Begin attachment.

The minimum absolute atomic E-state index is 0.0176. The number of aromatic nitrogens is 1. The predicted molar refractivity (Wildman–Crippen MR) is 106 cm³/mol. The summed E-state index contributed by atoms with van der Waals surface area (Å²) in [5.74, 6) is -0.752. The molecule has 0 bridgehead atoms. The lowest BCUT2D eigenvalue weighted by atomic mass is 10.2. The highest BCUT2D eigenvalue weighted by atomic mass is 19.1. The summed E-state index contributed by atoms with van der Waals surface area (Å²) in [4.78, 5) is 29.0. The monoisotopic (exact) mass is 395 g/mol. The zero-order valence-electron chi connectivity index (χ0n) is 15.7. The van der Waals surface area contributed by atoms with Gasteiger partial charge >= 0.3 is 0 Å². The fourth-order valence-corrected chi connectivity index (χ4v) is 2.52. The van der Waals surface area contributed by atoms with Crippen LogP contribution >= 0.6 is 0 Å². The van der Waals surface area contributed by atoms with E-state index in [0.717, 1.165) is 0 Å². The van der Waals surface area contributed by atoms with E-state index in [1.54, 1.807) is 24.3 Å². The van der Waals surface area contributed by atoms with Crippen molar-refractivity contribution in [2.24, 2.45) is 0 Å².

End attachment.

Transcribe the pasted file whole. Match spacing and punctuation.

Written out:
The minimum absolute atomic E-state index is 0.0176. The number of aromatic nitrogens is 1. The predicted molar refractivity (Wildman–Crippen MR) is 106 cm³/mol. The summed E-state index contributed by atoms with van der Waals surface area (Å²) in [5.74, 6) is -0.752. The molecule has 0 bridgehead atoms. The lowest BCUT2D eigenvalue weighted by atomic mass is 10.2. The highest BCUT2D eigenvalue weighted by atomic mass is 19.1. The summed E-state index contributed by atoms with van der Waals surface area (Å²) in [4.78, 5) is 29.0. The monoisotopic (exact) mass is 395 g/mol. The zero-order valence-electron chi connectivity index (χ0n) is 15.7. The van der Waals surface area contributed by atoms with Gasteiger partial charge >= 0.3 is 0 Å². The fourth-order valence-corrected chi connectivity index (χ4v) is 2.52. The van der Waals surface area contributed by atoms with Crippen LogP contribution >= 0.6 is 0 Å². The van der Waals surface area contributed by atoms with E-state index in [0.717, 1.165) is 0 Å². The van der Waals surface area contributed by atoms with E-state index in [1.54, 1.807) is 24.3 Å². The van der Waals surface area contributed by atoms with Crippen molar-refractivity contribution in [2.24, 2.45) is 0 Å².